Friday, February 16, 2018

News of the World by Paulette Jiles

I rarely read modern fiction, so I'm not quite sure how this book landed on my radar. But I'm glad it did.

Seventy-one year old Captain Jefferson Kidd is travelling through Texas, carrying "the news of the world" to small towns where folks will pay a dime to hear him read the papers. It's just after the Civil War and, in many ways, Texas is the wild west. Kidd had hoped that sharing stories from all over the world would help bring unity to divided people: If people had true knowledge of the world perhaps they would not take up arms and so perhaps he could be an aggregator of information from distant places and then the world would be a more peaceful place. He had been perfectly serious. That illusion had lasted from age forty-nine to age sixty-five.

In one city where he stops, his offered $50 to deliver an orphan to her people who are 400 miles away. The girl had been kidnapped four years earlier by a band of Kiowa Indians and had recently been rescued by the U.S. Army.  Kidd names the ten-year old Johanna and promises to take her safely home. As they travel together, warding off bandits and busybodies, they learn to communicate and to build a friendship that brings healing to both of them.

Kidd had become indifferent to humanity. Now it was different. He was drawn back into the stream of being because there was once again a life in his hands. Things mattered. The strange depression and spiritual chill he had felt were gone. . . . Joy and liveliness had come back to his readings now. His voice had its old vibrancy again and he smiled as he read; . . . . [he] recalled how dull his life had seemed before he had come upon her in Wichita Falls.

The exquisite writing was balm to my soul. Jiles helped me to see and hear the settings and the people when she wrote that someone was as "freckled as a guinea hen" or that "His pen nib scratched across the newsprint with a noise like avaricious mice." Some turns of phrase were so apt and lovely that I laughed out loud with sheer joy.

She also does a wonderful job establishing the historical context, adding details about post Civil War conflicts, the economy, the laws (or lack of them), Kiowa Indian customs, and more. But it was never an overwhelming amount of details. The clash between the Kiowa and the white man's cultures is handled with skill and without pat answers.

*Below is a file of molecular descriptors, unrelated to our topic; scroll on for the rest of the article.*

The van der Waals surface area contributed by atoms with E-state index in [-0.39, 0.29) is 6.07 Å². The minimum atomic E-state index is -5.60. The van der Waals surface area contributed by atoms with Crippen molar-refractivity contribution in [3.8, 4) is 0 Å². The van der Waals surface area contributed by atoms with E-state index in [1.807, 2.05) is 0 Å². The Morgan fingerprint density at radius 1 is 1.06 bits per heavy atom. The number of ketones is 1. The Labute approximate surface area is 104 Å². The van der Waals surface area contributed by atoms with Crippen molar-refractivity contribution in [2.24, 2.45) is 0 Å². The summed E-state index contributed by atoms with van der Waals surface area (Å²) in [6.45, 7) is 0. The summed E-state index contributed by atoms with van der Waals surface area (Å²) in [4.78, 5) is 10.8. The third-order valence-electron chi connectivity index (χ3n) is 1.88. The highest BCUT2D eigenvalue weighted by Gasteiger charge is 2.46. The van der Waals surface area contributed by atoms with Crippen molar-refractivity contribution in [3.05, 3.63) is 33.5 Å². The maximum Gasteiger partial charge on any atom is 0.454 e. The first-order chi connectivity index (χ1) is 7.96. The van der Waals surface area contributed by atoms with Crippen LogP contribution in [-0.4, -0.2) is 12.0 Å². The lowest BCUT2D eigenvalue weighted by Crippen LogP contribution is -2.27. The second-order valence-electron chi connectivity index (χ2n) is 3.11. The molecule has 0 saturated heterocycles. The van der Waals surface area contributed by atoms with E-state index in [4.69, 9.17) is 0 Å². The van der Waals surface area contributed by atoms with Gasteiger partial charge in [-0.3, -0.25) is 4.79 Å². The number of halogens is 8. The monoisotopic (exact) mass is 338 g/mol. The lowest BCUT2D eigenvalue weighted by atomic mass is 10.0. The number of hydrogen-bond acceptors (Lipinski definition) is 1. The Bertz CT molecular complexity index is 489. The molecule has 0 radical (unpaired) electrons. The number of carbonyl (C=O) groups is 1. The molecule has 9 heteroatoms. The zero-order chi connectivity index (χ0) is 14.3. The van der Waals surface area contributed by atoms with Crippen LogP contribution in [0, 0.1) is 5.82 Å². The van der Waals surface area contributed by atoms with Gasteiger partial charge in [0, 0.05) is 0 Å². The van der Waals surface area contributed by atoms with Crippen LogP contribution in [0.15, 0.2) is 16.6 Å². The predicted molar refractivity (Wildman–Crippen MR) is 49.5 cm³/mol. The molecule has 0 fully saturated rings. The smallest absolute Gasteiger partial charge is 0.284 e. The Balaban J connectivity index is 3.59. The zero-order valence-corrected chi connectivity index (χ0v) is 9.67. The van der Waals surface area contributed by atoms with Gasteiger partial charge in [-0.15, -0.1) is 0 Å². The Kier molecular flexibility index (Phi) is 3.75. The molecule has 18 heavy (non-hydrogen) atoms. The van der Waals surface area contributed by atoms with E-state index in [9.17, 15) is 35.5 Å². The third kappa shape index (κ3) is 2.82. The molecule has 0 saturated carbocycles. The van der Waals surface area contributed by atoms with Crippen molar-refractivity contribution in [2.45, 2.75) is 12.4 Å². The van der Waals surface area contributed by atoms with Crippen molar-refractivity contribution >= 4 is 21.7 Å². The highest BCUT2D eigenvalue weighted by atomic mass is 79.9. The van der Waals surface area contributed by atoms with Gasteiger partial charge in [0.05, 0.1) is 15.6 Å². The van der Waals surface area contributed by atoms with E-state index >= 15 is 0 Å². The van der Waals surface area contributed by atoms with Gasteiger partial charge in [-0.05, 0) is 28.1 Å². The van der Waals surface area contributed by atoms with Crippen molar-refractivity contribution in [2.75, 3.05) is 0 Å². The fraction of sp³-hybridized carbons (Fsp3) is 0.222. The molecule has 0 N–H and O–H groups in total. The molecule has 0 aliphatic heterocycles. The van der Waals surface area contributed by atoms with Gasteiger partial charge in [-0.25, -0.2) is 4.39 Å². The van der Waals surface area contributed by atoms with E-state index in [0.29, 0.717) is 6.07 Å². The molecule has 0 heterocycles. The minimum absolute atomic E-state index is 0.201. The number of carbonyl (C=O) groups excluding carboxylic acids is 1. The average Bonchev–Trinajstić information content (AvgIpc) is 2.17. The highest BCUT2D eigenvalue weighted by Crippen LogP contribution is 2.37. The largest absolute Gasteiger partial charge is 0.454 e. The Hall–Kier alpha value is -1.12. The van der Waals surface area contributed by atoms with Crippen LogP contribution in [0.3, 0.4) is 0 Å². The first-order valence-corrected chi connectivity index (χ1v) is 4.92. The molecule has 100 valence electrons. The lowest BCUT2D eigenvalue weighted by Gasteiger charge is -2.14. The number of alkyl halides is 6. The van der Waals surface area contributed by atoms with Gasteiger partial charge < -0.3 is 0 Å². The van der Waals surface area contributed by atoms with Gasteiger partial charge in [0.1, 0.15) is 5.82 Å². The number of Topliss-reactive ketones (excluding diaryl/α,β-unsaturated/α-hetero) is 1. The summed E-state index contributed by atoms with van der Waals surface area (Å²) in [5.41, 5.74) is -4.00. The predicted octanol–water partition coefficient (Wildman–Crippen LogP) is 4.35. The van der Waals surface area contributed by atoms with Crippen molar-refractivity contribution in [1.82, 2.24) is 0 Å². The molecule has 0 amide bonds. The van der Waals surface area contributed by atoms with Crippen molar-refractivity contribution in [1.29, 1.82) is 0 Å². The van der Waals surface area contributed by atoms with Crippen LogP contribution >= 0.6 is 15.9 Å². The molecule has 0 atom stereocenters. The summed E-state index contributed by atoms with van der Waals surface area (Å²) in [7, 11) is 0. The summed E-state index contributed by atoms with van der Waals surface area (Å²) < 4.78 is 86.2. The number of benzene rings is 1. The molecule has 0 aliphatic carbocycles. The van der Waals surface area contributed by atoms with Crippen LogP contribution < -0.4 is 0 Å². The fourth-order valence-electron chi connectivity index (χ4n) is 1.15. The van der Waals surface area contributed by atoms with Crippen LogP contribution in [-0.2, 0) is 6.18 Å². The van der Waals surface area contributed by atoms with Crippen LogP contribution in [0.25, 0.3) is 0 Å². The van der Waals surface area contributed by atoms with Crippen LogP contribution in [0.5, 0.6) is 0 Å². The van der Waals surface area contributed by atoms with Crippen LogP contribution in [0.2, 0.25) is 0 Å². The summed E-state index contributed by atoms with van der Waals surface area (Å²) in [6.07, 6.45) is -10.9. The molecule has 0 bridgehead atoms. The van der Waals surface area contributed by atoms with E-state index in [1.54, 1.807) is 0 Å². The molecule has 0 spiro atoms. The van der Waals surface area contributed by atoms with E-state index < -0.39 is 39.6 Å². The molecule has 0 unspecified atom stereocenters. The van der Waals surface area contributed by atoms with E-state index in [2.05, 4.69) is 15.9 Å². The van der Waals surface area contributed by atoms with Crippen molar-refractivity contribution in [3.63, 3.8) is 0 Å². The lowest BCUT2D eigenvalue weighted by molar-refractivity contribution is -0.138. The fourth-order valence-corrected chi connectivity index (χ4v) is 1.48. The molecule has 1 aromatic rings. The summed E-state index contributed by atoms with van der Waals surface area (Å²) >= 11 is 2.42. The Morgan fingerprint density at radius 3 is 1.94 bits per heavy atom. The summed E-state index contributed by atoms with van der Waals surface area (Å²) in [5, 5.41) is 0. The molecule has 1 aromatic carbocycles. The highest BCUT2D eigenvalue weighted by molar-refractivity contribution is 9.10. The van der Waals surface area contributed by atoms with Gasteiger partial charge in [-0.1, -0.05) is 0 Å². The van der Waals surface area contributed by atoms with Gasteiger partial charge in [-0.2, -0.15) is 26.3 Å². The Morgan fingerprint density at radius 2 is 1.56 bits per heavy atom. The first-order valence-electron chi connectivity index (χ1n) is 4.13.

The denouement in the final chapter was spot on. The reader learns that it isn't the big "world" news that changes people, but the daily sacrificial offering of one's life to another.

In spite of the occasional profanity (none of it felt gratuitous), this is a beautiful story of grace in the midst of brokenness. The narrator at Audible, Grover Gardner, had the perfect gravelly voice for this book. I look forward to revisiting this novel in the future.

Blessings,

Friday, February 9, 2018

The Overcoming Life by D.L. Moody

Dwight L. Moody wrote The Overcoming Life in 1886 to encourage Christians in their spiritual warfare against sin, self and the world. He lays the groundwork for the book with several statements: It is folly for any man to attempt to fight in his own strength. The world, the flesh, and the devil are too much for any man. But if we are linked to Christ by faith, then we shall get the victory over every enemy. (p.5) And, My friend, you and I have got a terrible enemy to contend with. Don't let Satan deceive you. Unless you are spiritually dead, it means warfare.  (p. 9)

First he addresses internal foes (pride, uncontrolled appetites, envy, etc.) because an enemy inside the fort is far more dangerous than one outside. Then he talks about outer enemies such as persecution and worldly pleasures. Sprinkled throughout are homespun illustrations. I especially enjoyed this one: Perhaps you say, "I hope Mr. Moody is not going to preach on that old text." Yes, I am. When I take up an album, it does not interest me if all the photographs are new; but if I know any of the faces, I stop at once. So with these old, well-worn texts. They have quenched our thirst before, but the water is still bubbling up - we cannot drink it dry. (p. 62)

The last chapter was on the seven "I Wills" of Christ. I have heard of the "I Ams" of Christ, but these were new to me. The first was "He that cometh unto me, I will in no wise cast out." Another was, "Follow me and I will make you fishers of men." Each of these, said Moody, are promises for all believers. It was a fitting ending to the 83-page booklet.

I am used to the eloquent writings of A.W. Tozer and Andrew Murray, but really enjoyed D.L. Moody's more down-to-earth prose and his solid biblical teaching.

Blessings,

Friday, February 2, 2018

Appreciations and Criticisms of the Works of Charles Dickens by G.K. Chesterton